SoPro is asking Sussex-based businesses to donate laptops and other computer equipment that can be given to local schoolchildren struggling to access online learning resources.  

Level Up Laptops will also take monetary donations through its Sussex based registered charity partner the Tarner Community Project.  All funds raised will be used to cover refurbishment costs or to purchase new machines for local children. 

Ryan Welmans, SoPro's CEO and the mastermind behind this initiative explains why the project started: "When I heard on the radio how a lack of devices is making it impossible for some of our most vulnerable families to home school, I knew we could help.  So many businesses have old laptops lying around and we can reach the with our Sopro prospecting technology quickly to raise awareness and gain their support. We're also donating staff time to handle the collection, refurbishment and fundraising plus our fantastic charity partner the Tarner Community Project already has links into local schools and the council. 

To get the campaign of to a flying start, SoPro are funding ten laptops for ten local kids immediately."  

Emma Jacquest, CEO at the Tarner Community Project explains how these devices will help Sussex school children; "Covid has accelerated the amount of education conducted online and it's critical that vulnerable children don't fall behind because of a lack of access to learning resources. We're excited to be involved in this project to tackle the digital divide across Sussex and have every confidence in the generosity of local businesses."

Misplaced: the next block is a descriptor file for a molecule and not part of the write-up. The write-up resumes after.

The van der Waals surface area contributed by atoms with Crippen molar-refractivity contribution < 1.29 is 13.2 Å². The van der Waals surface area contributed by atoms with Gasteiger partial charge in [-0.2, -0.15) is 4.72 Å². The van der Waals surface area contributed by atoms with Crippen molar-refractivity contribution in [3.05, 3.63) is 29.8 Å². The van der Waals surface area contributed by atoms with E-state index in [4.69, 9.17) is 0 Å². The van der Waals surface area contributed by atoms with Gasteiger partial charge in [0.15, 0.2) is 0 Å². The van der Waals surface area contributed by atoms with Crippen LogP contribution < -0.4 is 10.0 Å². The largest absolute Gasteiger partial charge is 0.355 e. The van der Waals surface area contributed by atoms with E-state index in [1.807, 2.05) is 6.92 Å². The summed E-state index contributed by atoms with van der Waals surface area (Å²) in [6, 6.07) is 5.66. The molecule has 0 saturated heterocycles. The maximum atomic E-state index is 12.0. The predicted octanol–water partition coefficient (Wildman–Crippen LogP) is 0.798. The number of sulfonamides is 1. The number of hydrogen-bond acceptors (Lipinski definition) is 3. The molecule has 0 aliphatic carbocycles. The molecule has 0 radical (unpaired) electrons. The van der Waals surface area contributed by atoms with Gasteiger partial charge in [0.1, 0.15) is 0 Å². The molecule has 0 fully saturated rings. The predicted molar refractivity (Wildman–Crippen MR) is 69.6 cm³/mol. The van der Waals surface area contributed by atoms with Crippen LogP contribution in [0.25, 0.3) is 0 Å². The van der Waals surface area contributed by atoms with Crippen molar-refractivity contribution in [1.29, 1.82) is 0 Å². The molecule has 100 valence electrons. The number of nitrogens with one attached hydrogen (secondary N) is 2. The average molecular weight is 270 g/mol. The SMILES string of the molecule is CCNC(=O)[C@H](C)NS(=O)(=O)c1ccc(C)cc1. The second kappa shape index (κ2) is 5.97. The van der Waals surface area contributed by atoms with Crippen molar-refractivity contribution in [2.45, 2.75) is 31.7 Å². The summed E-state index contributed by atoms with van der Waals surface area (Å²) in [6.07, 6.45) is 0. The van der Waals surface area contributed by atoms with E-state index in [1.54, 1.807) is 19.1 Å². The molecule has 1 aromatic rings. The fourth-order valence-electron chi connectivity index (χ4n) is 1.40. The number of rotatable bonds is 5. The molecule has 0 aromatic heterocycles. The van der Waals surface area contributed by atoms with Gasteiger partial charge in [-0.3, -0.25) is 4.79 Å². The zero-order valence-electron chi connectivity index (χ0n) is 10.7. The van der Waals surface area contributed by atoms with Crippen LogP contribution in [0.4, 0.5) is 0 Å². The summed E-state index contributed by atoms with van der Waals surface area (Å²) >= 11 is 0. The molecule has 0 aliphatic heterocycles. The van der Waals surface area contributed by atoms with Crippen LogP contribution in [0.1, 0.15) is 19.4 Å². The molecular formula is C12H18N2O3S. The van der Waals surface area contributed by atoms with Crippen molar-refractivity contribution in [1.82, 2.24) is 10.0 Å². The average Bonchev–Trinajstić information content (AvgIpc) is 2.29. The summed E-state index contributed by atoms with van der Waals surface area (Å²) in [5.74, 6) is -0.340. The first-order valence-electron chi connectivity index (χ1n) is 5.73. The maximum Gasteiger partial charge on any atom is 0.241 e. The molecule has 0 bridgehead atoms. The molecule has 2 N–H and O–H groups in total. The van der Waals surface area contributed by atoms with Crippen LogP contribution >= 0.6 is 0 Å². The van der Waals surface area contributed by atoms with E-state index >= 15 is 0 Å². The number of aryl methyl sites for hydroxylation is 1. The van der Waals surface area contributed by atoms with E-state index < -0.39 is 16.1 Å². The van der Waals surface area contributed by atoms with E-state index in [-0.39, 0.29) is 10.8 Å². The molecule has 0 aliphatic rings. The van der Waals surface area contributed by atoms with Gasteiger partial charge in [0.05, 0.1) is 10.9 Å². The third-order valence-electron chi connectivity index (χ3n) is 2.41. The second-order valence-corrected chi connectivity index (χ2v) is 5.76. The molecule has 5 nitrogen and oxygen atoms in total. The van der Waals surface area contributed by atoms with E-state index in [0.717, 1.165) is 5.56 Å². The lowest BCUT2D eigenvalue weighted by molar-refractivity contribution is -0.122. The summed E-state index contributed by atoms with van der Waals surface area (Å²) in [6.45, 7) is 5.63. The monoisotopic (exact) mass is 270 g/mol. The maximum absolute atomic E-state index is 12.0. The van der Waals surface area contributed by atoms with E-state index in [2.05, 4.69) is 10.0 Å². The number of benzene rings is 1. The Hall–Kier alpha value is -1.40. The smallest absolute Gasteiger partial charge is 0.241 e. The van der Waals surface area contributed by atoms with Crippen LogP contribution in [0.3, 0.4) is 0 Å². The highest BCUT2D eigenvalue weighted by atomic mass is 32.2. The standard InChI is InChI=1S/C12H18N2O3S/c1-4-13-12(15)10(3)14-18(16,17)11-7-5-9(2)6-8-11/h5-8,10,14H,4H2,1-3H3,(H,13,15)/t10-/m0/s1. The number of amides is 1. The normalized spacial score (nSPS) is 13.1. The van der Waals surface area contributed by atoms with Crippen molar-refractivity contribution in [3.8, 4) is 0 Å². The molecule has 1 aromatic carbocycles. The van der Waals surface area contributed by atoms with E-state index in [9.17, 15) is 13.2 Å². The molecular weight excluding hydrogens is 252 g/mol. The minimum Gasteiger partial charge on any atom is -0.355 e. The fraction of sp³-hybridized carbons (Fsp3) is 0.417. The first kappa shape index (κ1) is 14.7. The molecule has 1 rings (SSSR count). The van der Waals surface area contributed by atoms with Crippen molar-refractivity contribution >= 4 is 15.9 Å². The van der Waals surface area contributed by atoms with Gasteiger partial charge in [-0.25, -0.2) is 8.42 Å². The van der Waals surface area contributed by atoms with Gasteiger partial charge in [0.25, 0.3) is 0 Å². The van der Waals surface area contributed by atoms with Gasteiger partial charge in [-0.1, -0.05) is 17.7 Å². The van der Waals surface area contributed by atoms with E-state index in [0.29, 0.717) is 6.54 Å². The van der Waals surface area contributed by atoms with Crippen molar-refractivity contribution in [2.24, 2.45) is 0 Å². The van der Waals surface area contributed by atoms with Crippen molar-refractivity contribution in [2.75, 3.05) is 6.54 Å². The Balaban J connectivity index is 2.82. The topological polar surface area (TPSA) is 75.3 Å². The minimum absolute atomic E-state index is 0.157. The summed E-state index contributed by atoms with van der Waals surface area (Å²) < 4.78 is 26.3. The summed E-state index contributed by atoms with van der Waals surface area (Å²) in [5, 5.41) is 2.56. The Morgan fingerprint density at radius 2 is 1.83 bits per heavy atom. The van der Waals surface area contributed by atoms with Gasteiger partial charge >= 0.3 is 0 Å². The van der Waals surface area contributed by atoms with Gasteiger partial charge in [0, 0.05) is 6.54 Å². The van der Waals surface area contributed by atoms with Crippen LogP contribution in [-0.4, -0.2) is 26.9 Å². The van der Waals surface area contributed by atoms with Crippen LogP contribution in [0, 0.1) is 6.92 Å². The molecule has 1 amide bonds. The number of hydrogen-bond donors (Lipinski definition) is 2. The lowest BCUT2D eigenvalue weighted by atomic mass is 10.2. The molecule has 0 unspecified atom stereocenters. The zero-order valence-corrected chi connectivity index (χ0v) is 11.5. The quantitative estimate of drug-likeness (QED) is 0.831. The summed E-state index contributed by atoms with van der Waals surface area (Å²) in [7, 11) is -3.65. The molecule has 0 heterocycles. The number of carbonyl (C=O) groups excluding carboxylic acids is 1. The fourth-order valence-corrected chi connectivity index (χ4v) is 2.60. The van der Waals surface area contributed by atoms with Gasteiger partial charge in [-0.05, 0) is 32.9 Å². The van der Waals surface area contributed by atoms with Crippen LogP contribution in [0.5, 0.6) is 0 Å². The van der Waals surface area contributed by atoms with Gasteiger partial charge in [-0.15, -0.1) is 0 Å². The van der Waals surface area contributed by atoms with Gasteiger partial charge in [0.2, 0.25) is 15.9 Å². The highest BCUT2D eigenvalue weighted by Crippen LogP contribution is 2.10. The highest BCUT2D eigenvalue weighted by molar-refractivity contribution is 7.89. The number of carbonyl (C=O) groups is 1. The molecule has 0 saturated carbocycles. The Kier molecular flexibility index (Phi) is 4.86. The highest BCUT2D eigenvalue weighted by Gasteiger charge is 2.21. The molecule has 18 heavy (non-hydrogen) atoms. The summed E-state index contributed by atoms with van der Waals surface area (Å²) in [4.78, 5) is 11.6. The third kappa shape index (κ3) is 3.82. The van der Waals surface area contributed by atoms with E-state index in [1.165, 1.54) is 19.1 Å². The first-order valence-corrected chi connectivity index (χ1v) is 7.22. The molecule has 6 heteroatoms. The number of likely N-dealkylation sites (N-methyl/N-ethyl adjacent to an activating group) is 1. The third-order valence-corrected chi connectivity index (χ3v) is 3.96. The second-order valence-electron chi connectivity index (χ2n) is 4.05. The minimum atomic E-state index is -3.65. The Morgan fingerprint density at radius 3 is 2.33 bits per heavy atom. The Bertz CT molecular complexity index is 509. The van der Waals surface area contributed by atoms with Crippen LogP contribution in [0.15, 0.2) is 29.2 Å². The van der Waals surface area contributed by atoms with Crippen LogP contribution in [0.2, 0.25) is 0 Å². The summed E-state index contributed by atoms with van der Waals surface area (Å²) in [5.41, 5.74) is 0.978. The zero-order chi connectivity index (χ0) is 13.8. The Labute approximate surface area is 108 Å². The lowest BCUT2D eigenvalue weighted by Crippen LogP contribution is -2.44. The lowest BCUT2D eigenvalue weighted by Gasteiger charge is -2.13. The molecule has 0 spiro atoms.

Level Up Laptops will accept any laptop that runs Windows 7 or later plus tablets, which many younger children need for their studies, refurbishing them and then connecting with local schools, who will distribute the devices to children struggling to maintain their education remotely. 

Matthew Ansell from Hove based marketing agency Matrix Marketing added; "We've made a cash donation to help cover refurbishment costs as it's critical to get usable devices out to children who are missing out on education. I wouldn't be able to work if my children couldn't get online and access sites like BBC Bitesize because I'd need to teach or supervise them constantly. Without access to the internet, they would also miss out on video calls with their teachers and friends, which are so important to their mental wellbeing during this pandemic." 

Many households are struggling even if they have one device already as parents are working from home and often there is more than one child who needs to join online lessons or use a laptop to access educational resources online.  

It is estimated that 2.6 million schoolchildren live below the poverty line in England alone, and Ofcom estimates that about 9% of children in the UK - up to 1.7 million - do not have access to a laptop, desktop or tablet at home.  

More than 880,000 children also live in a household with only a mobile internet connection. Online Nation 2020 -